What Other Diagnoses are Similar to Cerebral Palsy?

Cerebral palsy can be confused with other medical conditions. It is especially important to consider other causes that might have different treatments. Distinguishing features of these “other” diagnoses can often be identified by taking a careful medical history. Clinical clues to consider carefully include:

  • Is there is an absence of difficulties at or around the time of birth that account for the developmental motor and associated abnormalities.
  • Is the child having a decline in motor function, intellectual ability or degree of high muscle tone over time that not explained by an orthopedic issue/growth/or change in health status.  

One of the diagnoses that can appear like cerebral palsy is a progressive movement disorder called Dopa responsive dystonia (DYT5). This rare genetic disorder occurs due to impaired production of a neurochemical called DOPA. This results in a progressive increase in muscle tone and physical limitations and can resembles cerebral palsy. Patients with this condition typically do not have cognitive challenges but may have progressive and severe spasticity or dystonia. A large number of these individuals also have variation in their tone during the day. These children and adults often respond to very low dose DOPA supplement and have significant improvement in their symptoms.

Another genetic disorder that is confused with cerebral palsy early in the course of the disorder is Glutaric aciduria type 1. The distinguishing feature of this condition is progression of the movement disorder with the child developing chorea (rapid random movements). Also imaging of the brain reveals a distinctive pattern of abnormalities in the temporal area. While reversal of the symptoms is not anticipated, specific medical interventions may limit further progression of the condition.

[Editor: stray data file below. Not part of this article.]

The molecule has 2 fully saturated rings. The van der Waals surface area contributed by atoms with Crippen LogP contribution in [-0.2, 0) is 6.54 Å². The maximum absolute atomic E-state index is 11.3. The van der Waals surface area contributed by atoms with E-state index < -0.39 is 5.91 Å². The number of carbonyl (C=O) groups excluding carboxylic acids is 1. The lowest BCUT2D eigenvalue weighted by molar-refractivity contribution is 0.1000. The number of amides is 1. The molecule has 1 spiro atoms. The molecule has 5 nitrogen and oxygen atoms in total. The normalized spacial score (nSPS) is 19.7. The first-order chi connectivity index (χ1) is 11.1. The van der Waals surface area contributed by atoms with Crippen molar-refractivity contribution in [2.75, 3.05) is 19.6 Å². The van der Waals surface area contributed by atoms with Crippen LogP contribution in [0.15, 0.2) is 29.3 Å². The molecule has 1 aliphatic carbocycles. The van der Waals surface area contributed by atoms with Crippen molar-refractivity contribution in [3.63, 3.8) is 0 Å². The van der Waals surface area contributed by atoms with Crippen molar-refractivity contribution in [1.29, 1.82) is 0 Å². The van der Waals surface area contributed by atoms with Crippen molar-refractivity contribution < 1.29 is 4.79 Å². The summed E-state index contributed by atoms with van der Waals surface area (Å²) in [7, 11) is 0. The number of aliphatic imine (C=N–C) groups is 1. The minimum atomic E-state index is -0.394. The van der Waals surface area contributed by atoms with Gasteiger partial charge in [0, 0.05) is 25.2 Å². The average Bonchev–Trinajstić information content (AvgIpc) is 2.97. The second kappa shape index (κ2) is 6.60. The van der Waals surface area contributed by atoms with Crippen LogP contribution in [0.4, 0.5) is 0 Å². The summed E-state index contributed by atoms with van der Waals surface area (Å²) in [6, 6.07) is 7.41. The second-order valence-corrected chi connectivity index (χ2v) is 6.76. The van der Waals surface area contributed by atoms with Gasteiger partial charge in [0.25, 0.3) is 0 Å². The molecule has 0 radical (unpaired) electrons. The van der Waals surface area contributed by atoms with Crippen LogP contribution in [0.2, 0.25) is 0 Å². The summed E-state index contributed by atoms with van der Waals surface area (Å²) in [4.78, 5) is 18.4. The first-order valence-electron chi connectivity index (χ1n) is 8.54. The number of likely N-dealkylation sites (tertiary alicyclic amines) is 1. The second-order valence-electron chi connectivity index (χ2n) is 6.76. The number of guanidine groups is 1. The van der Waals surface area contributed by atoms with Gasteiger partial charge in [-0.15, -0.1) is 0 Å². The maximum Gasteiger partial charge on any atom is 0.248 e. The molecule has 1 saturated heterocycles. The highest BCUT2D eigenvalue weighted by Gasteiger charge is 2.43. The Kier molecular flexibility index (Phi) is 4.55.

Instability of the spinal column is also an important consideration. This possibility should be strongly considered if an individual has progressive spasticity, deterioration of motor function, sensory changes and progressive bowel and bladder abnormalities. The spinal cord can be injured directly by the increased movement of the bone vertebra. This may be as high as the cervical area or at any point along the spine. Intervention to stabilize the spine is critical to stop the progression. Reversal of the new neurological findings is frequently not possible but again the intervention may stop the deterioration.

Other slowly progressive disorders are occasionally misdiagnosed as cerebral palsy. These are predominantly rare diagnoses that have other symptoms that help separate them from individuals with cerebral palsy. For example, several have an associated loss of cognitive skills. These patients do not have a stable, predominantly motor problem but instead deteriorate across several domains (e.g. cognitive, behavioral, fine and gross motor).  Imaging (MRI preferably) may reveal changes that are consistent with the diagnosis. Examples of such diagnoses include:

  • Metachromatic Leukodystrophy
  • Pelizaeus-Merzbacher disease
  • Rett’s Syndrome should be considered when the symptoms of motor delay and spasticity are combined with autistic features and non-purposeful hand movements

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Resources:

Brain Injury Research Foundation
www.birf.info

National Institute of Neurological Disorders and Stroke
www.ninds.nih.gov

Children’s Hemiplegia and Stroke Association
www.chasa.org